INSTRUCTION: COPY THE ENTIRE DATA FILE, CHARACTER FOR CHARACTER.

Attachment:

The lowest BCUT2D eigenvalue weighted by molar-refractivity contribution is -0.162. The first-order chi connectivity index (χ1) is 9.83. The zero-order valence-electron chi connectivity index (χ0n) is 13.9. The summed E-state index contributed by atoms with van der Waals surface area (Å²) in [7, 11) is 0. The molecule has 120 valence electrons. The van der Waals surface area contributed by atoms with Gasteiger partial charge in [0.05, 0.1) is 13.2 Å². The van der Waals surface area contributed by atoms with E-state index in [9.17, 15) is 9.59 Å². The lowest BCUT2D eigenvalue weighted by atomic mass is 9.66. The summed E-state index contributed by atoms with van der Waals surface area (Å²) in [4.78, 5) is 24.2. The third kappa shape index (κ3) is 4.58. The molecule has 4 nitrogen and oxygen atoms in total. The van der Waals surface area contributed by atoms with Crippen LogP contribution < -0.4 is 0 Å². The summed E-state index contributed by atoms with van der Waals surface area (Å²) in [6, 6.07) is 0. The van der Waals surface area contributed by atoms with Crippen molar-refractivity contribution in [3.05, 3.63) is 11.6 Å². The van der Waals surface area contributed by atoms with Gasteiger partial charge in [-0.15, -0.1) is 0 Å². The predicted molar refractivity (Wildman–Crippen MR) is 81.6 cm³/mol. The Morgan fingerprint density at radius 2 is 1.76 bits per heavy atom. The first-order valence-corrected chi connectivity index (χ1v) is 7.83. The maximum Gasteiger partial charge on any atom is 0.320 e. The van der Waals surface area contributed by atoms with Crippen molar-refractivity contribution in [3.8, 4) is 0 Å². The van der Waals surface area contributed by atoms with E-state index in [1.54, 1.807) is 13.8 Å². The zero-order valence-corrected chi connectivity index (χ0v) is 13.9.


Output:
The lowest BCUT2D eigenvalue weighted by molar-refractivity contribution is -0.162. The first-order chi connectivity index (χ1) is 9.83. The zero-order valence-electron chi connectivity index (χ0n) is 13.9. The summed E-state index contributed by atoms with van der Waals surface area (Å²) in [7, 11) is 0. The molecule has 120 valence electrons. The van der Waals surface area contributed by atoms with Gasteiger partial charge in [0.05, 0.1) is 13.2 Å². The van der Waals surface area contributed by atoms with E-state index in [9.17, 15) is 9.59 Å². The lowest BCUT2D eigenvalue weighted by atomic mass is 9.66. The summed E-state index contributed by atoms with van der Waals surface area (Å²) in [4.78, 5) is 24.2. The third kappa shape index (κ3) is 4.58. The molecule has 4 nitrogen and oxygen atoms in total. The van der Waals surface area contributed by atoms with Crippen LogP contribution < -0.4 is 0 Å². The summed E-state index contributed by atoms with van der Waals surface area (Å²) in [6, 6.07) is 0. The van der Waals surface area contributed by atoms with Crippen molar-refractivity contribution in [3.05, 3.63) is 11.6 Å². The van der Waals surface area contributed by atoms with Gasteiger partial charge in [-0.15, -0.1) is 0 Å². The predicted molar refractivity (Wildman–Crippen MR) is 81.6 cm³/mol. The Morgan fingerprint density at radius 2 is 1.76 bits per heavy atom. The first-order valence-corrected chi connectivity index (χ1v) is 7.83. The maximum Gasteiger partial charge on any atom is 0.320 e. The van der Waals surface area contributed by atoms with Crippen molar-refractivity contribution in [3.8, 4) is 0 Å². The van der Waals surface area contributed by atoms with E-state index in [1.54, 1.807) is 13.8 Å². The zero-order valence-corrected chi connectivity index (χ0v) is 13.9.